I have so much to write about and so little time – yet here I am writing about solar lighting (not for the first time). But first – did I step back in time? It’s late 2021 and it seems that Ebay still can’t get their emails right.
This morning I received an order delivery confirmation email from Ebay after buying a new heatsink/case for my main UK Raspberry Pi… and on my bog-standard Windows 10 PC with bog-standard Microsoft Outlook? Judge for yourself…
I think you’ll agree that doesn’t need much explaining – I get dozens to hundreds of emails every day and no others look like this pile of rubbish (right).
Anyway, after 15 months in spain I came back to the UK on Monday for a hopefully short maintenance visit and boy, is there some maintenance to do.
As the subject line mentions solar lights – let’s begin. I have a shedload of different solar lights in our back garden – the front garden never sees the sun so this is about the garden with raised field behind – which gets enough sun to (almost) justify using solar lights (this is the Northeast of England after all – possibly the cloudiest part of the UK? But not today). And on that positive start:
These lights came from Poundland(and they recently went bust – coincidence?) – at first glance they look good – and the top of a fence is definitely the right location (to actually get some sun).
At under £1 each they seem like a bargain – but after 15 months use, can you see that yellow tinge? They ALWAYS rust from the inside after a year or so. The solar cell is covered in glass and the black plastic shell is often covered in stainless steel ( right), so they should last forever, right?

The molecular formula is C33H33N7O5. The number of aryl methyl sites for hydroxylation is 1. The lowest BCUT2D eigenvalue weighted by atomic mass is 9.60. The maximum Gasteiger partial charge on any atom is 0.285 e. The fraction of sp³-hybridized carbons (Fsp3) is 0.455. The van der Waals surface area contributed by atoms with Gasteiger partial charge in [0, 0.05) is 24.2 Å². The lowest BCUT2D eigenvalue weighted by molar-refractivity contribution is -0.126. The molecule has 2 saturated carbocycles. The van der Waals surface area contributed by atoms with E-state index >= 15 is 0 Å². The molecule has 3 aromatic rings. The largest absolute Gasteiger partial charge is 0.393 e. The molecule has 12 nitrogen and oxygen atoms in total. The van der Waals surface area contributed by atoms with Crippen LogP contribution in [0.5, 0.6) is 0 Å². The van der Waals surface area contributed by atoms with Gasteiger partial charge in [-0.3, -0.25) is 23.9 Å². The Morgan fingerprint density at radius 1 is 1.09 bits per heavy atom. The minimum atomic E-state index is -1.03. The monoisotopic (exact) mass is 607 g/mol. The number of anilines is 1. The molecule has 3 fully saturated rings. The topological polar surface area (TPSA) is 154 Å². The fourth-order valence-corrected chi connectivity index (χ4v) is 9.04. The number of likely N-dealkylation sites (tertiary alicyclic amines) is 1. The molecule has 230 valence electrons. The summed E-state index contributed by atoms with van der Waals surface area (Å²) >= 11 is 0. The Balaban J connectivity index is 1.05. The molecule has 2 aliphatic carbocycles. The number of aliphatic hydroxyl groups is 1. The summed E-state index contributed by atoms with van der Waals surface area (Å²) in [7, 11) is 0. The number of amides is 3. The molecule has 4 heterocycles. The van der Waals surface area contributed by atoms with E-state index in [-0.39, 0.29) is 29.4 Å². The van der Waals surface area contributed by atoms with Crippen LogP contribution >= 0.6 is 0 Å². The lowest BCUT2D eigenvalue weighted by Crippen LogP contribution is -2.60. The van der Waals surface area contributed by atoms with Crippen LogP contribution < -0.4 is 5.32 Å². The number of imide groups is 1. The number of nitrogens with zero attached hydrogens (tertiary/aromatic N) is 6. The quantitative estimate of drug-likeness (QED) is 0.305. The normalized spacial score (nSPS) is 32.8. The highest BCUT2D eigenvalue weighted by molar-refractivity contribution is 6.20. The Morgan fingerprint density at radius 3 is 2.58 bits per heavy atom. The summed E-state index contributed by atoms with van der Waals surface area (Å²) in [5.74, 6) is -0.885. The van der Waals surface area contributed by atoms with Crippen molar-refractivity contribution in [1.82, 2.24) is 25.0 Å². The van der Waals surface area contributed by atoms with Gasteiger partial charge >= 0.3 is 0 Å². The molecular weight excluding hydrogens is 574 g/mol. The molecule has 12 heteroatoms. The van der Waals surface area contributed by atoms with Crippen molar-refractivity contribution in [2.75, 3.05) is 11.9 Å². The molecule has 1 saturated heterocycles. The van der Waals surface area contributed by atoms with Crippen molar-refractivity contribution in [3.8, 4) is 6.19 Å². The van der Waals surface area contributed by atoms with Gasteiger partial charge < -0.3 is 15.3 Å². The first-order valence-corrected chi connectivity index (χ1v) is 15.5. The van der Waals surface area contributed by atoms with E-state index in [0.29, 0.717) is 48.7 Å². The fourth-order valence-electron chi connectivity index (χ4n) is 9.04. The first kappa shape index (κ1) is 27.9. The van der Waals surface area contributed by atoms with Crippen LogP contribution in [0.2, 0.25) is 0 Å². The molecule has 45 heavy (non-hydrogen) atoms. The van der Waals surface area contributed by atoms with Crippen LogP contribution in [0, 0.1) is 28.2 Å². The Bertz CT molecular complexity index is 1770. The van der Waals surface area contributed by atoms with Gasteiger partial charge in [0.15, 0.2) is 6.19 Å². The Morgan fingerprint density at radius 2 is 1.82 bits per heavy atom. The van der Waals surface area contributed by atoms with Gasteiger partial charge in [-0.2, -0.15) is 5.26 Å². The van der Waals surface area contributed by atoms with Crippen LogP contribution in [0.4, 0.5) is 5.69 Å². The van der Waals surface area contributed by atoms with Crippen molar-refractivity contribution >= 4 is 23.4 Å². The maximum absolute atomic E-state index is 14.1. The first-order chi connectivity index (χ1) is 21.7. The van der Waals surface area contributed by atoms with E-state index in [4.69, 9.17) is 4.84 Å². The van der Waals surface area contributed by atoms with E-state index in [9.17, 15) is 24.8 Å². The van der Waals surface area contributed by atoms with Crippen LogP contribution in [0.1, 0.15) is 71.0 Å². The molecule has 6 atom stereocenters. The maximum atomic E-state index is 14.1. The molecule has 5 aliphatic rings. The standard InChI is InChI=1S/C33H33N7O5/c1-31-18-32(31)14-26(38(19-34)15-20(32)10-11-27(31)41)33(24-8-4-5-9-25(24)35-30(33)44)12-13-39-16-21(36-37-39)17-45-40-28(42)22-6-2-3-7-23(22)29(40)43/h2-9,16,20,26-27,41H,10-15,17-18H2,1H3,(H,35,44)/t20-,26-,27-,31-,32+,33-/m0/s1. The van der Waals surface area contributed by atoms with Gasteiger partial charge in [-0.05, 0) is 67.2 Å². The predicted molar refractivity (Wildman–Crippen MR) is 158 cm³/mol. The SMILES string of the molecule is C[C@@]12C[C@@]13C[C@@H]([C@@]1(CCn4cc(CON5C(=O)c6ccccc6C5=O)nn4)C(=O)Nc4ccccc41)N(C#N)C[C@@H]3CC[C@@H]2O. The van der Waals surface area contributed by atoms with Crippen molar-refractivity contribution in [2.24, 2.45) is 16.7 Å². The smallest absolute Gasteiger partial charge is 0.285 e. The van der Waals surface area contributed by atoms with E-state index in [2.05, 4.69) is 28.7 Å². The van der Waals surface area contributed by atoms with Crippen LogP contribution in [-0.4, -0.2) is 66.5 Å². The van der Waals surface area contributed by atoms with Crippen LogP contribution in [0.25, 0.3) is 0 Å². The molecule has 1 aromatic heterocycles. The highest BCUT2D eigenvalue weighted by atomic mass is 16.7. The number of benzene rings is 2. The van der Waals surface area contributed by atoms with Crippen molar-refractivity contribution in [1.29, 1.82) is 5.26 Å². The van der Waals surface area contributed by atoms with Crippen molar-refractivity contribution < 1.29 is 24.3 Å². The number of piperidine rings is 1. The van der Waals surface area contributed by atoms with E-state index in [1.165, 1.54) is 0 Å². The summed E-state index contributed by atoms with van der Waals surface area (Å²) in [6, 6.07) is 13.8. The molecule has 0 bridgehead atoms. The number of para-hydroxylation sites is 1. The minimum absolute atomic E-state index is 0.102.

Not quit,e as the plastic where the LED light comes out will discolour after a couple of years, that’s if the rust from the PCB doesn’t get to the light first. To explain: the solar panel is held in place by a flimsy adhesive which eventually lets the water in – and Northern England gets LOTS of water.
These lights are also commonly available from Amazon at a slightly inflated price but not improved quality. The water gets to the battery connection, the utterly pointless on-off switch and the control PCB (which invariably gets reduced to a pile of oxides). I’ve tried all sorts of lacquers (over many years) to seal in the solar panel but they all fail.
And so we come to the next level up… the glass+stainless lights as on the left, come from Ebay and Amazon and they cost almost 3 times as much but seem to last longer. At first glance there is no UV-exposed plastic and no way for the rain to get in via the top. But wait! the solar panel is inside? I don;t get a tan when driving so I’d always assumed that glass stops UV rays (the kind that solar lamps find so useful. Worth a thought, though these lights DO seem to work fairly well. The internal plastic in this case sits ABOVE the solar cell so if the glass IS letting UV light through, you can imagine how long that will last.
We have several lighta like the one on the left, fitted last year and up to now atill looking like new – so that’s a start. Maybe at least one manufacturer is switching onto how to make long-lasting garden lights?
Back to the lights at the top of this article, if you look back through my ramblings about solar lighting, several years ago, before they went bust, Maplin Electronics had some much LARGER glass+stainless lamps on special offer for only £6 (UK pricing). We bought 4 of them and took them to Spain, where they are still running and looking OK TODAY, The light output was many times brighter than the lights you see above – and at least over there, they glow all night. Sadly there seems to be nothing like them on the market now.
Here’s another kind of solar light – this time using several orchestrated flickering orange LEDs to achieve a flame effect – and they do it well – but they are not indestructible.